Socially responsible mutual funds are more of a marketing tool than a solution to environmental and social problems. Disagree “They provide a reference point that also creates incentives to companies to follow ESG practices. Monitoring by activist groups and other interested parties also helps. The extent to which their size and diffusion is sufficient to solve our many environmental and social problems is still an open question. But this is more a question of how to expand these funds than whether they serve the purpose. ”
When hackers take data hostage, companies should pay the ransom. Disagree “This is a hard question. In Italy in 1991, the government issued a law that blocked all the wealth of families (and sometimes of friends) of kidnapped people. Together with other factors (more resources to police and security), this ended 20 years of kidnappings in the country. From a company-strategy perspective, this suggests that the decision not to pay has to come with complementary actions, such as coordinating with other companies or organizations for complementary actions, lobbying governments for public investments in cybersecurity, or other similar initiatives when there are market failures for doing it privately. Bottom line, the strategy response is not just to not pay the ransom but to set up a series of complementary actions.”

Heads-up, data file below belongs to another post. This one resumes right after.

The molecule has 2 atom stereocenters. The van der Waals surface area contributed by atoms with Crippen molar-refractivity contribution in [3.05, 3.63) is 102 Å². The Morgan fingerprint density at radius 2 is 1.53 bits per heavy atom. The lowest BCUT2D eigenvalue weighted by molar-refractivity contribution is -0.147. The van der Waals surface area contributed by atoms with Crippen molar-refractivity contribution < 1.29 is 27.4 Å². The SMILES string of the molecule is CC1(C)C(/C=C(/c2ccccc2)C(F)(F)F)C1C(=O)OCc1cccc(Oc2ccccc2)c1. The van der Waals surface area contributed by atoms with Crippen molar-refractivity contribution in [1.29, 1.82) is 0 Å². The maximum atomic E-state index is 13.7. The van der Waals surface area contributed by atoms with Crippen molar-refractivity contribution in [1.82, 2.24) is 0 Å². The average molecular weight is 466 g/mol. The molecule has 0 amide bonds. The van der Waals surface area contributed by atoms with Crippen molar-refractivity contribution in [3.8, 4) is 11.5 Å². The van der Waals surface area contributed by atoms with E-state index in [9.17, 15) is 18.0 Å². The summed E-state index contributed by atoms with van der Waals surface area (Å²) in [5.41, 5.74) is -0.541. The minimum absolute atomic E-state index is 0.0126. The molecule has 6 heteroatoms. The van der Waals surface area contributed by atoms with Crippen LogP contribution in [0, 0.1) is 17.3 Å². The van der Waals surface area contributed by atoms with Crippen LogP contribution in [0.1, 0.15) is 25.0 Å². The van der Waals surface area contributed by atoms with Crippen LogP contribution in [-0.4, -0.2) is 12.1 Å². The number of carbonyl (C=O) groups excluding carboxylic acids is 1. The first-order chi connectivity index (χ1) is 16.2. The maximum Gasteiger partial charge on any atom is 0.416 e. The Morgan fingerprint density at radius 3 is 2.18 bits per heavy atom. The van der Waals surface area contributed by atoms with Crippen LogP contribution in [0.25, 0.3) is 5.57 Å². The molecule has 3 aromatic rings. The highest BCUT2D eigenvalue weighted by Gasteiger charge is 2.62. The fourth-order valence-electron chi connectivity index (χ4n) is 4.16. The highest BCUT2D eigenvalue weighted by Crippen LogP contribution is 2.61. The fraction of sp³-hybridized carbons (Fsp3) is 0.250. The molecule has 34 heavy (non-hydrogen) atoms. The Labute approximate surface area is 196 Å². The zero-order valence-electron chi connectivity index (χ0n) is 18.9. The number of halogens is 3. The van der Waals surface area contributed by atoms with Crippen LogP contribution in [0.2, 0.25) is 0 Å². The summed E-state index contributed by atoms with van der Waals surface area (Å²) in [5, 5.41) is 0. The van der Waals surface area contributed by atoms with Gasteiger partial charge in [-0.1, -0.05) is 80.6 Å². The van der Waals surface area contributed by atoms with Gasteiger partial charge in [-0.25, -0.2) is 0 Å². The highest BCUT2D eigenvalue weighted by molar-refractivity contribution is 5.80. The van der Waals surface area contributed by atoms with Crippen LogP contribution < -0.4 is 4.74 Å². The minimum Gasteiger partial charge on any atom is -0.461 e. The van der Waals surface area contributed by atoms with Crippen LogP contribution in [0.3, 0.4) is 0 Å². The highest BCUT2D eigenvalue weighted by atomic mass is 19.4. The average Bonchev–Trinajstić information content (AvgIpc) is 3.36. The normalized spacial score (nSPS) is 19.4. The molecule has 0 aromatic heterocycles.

Relaxing the rules around physical presence in the office will improve employee productivity and firm performance. Agree “There are clearly trade-offs. However, relaxing the rule means that firms (and employees) can choose how to optimize this trade-off. There could be frictions. For example, employees may choose based on goals other than productivity or firm performance; or high-level managers in some firms may stick to ‘old’ managerial styles and not see the opportunities of work-from-elsewhere. But overall, my sense is that the optimization of the trade-off will dominate.”
The COVID-19 pandemic has permanently changed how companies should think about business strategy. Disagree “The pandemic has created opportunities to run experiments, albeit under special conditions, and use of digital has made a good leap forward. But these are mostly organizational changes (e.g., smart-working). Of course, this has also impacted strategy in the sense that companies have seen new opportunities and new ways of doing things. However, in a more fundamental way, I don’t think that this has changed the ways companies think. Digital is changing the way companies think, and to the extent that the pandemic has raised the speed of digitalization, it might have had an effect. But the primary cause is digitalization, and the pandemic explains only a small part of its evolution and diffusion.”